Special report: Nowhere to Run - WALB.com, Albany News, Weather, Sports

Special report: Nowhere to Run

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The StarChase device is mounted on the front of a cruiser (Source: StarChase) The StarChase device is mounted on the front of a cruiser (Source: StarChase)
The device is controlled from inside the cruiser (Source: StarChase) The device is controlled from inside the cruiser (Source: StarChase)
Billy Klewitz Billy Klewitz

By Jim Wallace - bio | email

ALBANY, GA (WALB) - Could technology end the dangerous and too often deadly high speed police chases of criminals?  A new device that tags and tracks criminal's cars without having to chase them is now being used by law enforement in some states. 

This new technology could mean less danger to innocent people in the community, while making sure the bad guys have nowhere to run.

More than two and a half years later, the pain continues for two families, when a frightening 100 mile per hour police chase of a drug suspect ended with the horrifying death of two people.

"Nobody can understand what that Police chase cost me," said Bill Klewitz.

21-year-old Billy Klewitz, a gentle, well know musician was driving to pick up his sister from work when he was hit head on by the fleeing drug suspect, 32-year-old Bobby Jones.  Jones was also killed in the crash. 

To deal with her grief, Jones' mother opened a hot dog stand named in his memory.

"Any way that they can stop the chase, I think that's a wonderful idea," said Jones Mother, Delinda Bryant.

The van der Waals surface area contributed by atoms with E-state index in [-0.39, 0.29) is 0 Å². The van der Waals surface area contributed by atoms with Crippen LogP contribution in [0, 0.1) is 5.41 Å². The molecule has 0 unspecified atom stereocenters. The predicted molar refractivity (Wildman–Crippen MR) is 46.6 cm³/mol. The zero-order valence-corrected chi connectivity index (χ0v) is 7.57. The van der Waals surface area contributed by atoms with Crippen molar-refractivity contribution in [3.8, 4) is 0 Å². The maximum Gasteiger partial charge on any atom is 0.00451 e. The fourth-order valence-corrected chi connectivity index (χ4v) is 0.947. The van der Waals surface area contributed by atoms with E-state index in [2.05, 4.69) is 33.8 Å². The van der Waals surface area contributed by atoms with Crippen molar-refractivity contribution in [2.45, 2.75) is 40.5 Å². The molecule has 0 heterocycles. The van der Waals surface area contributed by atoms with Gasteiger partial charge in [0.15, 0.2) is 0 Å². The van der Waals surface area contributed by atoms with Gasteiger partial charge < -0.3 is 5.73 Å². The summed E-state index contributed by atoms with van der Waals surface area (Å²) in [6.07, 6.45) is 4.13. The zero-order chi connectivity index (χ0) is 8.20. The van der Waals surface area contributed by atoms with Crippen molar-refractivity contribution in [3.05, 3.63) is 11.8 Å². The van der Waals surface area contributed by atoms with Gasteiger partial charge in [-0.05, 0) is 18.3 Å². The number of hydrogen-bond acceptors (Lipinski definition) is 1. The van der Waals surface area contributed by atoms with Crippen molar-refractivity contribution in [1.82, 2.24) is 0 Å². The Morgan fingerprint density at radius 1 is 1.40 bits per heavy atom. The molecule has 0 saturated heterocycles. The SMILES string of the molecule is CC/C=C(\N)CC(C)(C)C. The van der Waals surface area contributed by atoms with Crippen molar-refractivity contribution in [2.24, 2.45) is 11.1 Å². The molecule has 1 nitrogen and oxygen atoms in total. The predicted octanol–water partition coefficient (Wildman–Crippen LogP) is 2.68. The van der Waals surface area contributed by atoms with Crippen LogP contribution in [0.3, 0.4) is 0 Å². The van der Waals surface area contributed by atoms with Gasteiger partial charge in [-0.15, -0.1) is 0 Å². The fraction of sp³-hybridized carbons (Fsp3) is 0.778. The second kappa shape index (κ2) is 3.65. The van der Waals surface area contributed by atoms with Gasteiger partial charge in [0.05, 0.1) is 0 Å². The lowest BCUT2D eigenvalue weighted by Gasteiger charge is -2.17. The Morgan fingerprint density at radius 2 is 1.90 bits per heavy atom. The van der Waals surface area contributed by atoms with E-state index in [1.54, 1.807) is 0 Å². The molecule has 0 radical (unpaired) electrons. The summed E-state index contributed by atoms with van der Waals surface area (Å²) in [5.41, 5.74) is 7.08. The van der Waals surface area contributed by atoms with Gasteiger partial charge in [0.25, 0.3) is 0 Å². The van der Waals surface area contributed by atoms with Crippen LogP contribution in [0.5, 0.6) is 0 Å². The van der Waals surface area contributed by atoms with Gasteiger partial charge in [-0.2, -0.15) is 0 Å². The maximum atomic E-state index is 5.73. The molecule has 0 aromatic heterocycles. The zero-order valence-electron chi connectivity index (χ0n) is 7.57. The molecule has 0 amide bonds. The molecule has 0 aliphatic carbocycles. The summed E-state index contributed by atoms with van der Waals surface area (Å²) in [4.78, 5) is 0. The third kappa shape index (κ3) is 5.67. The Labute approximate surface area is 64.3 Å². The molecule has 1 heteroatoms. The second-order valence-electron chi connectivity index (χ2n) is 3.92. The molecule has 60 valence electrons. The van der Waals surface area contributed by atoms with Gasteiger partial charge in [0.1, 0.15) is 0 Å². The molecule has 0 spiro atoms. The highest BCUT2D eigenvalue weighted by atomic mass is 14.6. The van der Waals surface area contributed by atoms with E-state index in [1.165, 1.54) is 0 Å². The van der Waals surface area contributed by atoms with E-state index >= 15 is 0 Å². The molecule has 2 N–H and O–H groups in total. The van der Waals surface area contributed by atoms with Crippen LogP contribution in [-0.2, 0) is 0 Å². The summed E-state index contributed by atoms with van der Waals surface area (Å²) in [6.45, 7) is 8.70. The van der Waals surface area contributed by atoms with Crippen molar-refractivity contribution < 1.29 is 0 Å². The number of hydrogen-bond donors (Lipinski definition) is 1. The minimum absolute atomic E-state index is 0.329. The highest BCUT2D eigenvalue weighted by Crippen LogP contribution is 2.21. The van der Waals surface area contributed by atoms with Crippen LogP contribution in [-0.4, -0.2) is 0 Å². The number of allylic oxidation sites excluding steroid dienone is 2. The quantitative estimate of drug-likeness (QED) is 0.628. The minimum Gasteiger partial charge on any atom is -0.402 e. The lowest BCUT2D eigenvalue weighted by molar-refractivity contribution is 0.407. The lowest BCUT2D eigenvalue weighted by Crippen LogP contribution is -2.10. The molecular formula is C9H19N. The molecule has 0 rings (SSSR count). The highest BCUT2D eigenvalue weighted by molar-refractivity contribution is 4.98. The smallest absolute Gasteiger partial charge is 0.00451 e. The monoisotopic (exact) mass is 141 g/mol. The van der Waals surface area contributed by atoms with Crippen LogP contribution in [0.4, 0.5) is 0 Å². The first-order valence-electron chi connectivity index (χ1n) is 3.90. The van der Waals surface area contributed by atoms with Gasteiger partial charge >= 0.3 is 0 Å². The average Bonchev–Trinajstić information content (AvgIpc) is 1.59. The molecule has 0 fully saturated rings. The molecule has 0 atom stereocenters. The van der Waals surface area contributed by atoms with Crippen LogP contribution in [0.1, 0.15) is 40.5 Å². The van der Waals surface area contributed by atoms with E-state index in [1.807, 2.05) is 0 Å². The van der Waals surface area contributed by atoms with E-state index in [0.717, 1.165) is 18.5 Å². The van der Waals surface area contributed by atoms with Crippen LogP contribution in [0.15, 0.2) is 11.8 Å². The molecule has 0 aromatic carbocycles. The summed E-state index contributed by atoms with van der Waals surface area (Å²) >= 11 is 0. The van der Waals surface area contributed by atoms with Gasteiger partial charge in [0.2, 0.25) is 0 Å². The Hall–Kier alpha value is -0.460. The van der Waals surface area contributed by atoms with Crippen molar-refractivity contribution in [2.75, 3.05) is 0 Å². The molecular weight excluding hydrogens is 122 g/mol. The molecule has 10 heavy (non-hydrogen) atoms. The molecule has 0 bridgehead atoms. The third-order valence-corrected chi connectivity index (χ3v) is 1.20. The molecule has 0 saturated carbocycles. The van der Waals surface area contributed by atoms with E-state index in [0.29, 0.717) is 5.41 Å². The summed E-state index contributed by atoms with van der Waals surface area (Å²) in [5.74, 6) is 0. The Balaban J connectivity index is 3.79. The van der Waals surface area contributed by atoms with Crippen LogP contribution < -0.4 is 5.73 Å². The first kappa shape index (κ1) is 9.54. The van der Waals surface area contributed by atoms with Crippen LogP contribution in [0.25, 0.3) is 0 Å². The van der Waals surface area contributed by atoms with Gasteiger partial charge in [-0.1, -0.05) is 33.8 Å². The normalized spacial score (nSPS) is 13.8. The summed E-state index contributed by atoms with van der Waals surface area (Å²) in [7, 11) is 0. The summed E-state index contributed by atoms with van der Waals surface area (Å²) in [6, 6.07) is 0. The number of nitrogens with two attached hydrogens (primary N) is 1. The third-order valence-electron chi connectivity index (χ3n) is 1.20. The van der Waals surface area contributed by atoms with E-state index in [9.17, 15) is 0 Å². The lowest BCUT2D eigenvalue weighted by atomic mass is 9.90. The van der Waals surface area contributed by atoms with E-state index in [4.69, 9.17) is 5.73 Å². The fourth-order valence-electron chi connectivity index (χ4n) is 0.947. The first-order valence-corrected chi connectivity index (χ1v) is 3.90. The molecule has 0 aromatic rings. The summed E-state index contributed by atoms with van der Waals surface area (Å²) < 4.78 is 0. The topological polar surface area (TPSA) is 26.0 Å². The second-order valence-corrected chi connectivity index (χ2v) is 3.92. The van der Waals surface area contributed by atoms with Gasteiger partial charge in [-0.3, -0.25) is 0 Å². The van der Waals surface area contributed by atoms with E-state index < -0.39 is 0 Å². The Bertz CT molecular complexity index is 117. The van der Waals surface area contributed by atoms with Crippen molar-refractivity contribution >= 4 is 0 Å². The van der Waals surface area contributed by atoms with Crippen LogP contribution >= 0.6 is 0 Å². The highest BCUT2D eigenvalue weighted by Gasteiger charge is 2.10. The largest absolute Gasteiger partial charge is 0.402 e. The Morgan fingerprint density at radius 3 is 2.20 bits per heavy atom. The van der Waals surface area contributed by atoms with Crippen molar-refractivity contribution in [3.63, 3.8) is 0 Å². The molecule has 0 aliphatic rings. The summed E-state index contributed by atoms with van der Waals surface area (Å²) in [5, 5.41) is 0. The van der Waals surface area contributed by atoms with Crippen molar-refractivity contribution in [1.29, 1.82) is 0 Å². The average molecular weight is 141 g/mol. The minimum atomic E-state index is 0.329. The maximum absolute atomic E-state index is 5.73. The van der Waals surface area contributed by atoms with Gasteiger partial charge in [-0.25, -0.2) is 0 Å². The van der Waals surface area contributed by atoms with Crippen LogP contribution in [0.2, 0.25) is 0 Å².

One new product trying to save lives, called 'StarChase,' is already being used by the Arizona State Police to stop the need for police chases. StarChase can plant a GPS tracking device on the suspect's car, allowing Poilce to back off any chase, and track the suspect by satellite.

StarChase mounts a compressed  air launcher in the grill of the police cruiser.  Using a laser to target the fleeing car, a GPS module is fired and attached to it.  Then dispatch follows the satellite coordinates, and Cops can back off without losing track.

The Georgia Chief's Association studied devices like StarChase, and found two drawbacks.  The police car has to be within about 40 feet of the suspect's car to be effective, and the cost-- about six thousand dollars per unit in Arizona.

Each GPS firing costs around $500.

 "When you start talking about equipping your entire patrol fleet with that type technology.  In a perfect world would I try it? Absolutely," said Dougherty County Police Chief Don Cheek.

Chief Cheek said the Police first mission is to protect life.  Bill Klewitz says he understands  that all Police Chases can not be avoided, but says the money for StarChase might be worth it.

"One chase, one life would be it. Any Mother and Father that had to go through what my wife and I have had to go through in the loss of Billy," Klewitz said.

Bryant said she hopes StarChase type technology will someday be standard for all law enforcement, hoping it can spare other families the grief she and the Klewitz family were left with because of a police chase. 

There are other new technologies being tried to stop fleeing vehicles, including a device fired from a Police Car under a suspect's car that would cripple it's electronic system and turn it off. 


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